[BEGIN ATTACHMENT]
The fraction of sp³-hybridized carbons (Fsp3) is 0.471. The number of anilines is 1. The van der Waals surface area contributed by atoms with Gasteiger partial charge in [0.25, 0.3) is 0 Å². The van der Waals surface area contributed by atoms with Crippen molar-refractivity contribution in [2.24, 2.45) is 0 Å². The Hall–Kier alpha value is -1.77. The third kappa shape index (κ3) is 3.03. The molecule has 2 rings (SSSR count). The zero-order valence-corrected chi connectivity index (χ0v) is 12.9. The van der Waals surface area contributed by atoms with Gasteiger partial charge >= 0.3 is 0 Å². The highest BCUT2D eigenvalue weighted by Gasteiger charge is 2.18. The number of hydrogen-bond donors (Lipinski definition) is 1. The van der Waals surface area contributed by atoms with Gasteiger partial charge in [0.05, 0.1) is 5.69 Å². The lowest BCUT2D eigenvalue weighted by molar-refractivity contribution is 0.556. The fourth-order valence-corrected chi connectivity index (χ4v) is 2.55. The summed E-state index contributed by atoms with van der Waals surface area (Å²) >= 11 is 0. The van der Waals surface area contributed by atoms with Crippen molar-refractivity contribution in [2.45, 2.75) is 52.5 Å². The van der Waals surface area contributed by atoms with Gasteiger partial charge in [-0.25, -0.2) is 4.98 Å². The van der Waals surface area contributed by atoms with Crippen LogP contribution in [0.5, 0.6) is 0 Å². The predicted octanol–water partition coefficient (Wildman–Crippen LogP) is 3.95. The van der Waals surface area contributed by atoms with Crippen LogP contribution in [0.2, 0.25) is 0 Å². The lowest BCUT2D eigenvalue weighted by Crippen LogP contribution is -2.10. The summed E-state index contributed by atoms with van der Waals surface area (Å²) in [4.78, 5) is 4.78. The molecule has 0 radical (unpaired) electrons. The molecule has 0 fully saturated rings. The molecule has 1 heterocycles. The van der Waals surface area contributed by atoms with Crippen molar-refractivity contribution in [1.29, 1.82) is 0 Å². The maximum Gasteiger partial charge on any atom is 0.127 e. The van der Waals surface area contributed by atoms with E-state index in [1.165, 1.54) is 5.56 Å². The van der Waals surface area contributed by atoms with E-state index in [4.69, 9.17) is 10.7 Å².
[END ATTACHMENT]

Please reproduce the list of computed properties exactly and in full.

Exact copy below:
The fraction of sp³-hybridized carbons (Fsp3) is 0.471. The number of anilines is 1. The van der Waals surface area contributed by atoms with Gasteiger partial charge in [0.25, 0.3) is 0 Å². The van der Waals surface area contributed by atoms with Crippen molar-refractivity contribution in [2.24, 2.45) is 0 Å². The Hall–Kier alpha value is -1.77. The third kappa shape index (κ3) is 3.03. The molecule has 2 rings (SSSR count). The zero-order valence-corrected chi connectivity index (χ0v) is 12.9. The van der Waals surface area contributed by atoms with Gasteiger partial charge >= 0.3 is 0 Å². The highest BCUT2D eigenvalue weighted by Gasteiger charge is 2.18. The number of hydrogen-bond donors (Lipinski definition) is 1. The van der Waals surface area contributed by atoms with Gasteiger partial charge in [0.05, 0.1) is 5.69 Å². The lowest BCUT2D eigenvalue weighted by molar-refractivity contribution is 0.556. The fourth-order valence-corrected chi connectivity index (χ4v) is 2.55. The summed E-state index contributed by atoms with van der Waals surface area (Å²) >= 11 is 0. The van der Waals surface area contributed by atoms with Crippen molar-refractivity contribution in [2.45, 2.75) is 52.5 Å². The van der Waals surface area contributed by atoms with Gasteiger partial charge in [-0.25, -0.2) is 4.98 Å². The van der Waals surface area contributed by atoms with Crippen LogP contribution in [0.5, 0.6) is 0 Å². The predicted octanol–water partition coefficient (Wildman–Crippen LogP) is 3.95. The van der Waals surface area contributed by atoms with Crippen LogP contribution in [0.2, 0.25) is 0 Å². The lowest BCUT2D eigenvalue weighted by Crippen LogP contribution is -2.10. The summed E-state index contributed by atoms with van der Waals surface area (Å²) in [4.78, 5) is 4.78. The molecule has 0 radical (unpaired) electrons. The molecule has 0 fully saturated rings. The molecule has 1 heterocycles. The van der Waals surface area contributed by atoms with Crippen molar-refractivity contribution in [1.29, 1.82) is 0 Å². The maximum Gasteiger partial charge on any atom is 0.127 e. The van der Waals surface area contributed by atoms with E-state index in [1.165, 1.54) is 5.56 Å². The van der Waals surface area contributed by atoms with E-state index in [4.69, 9.17) is 10.7 Å².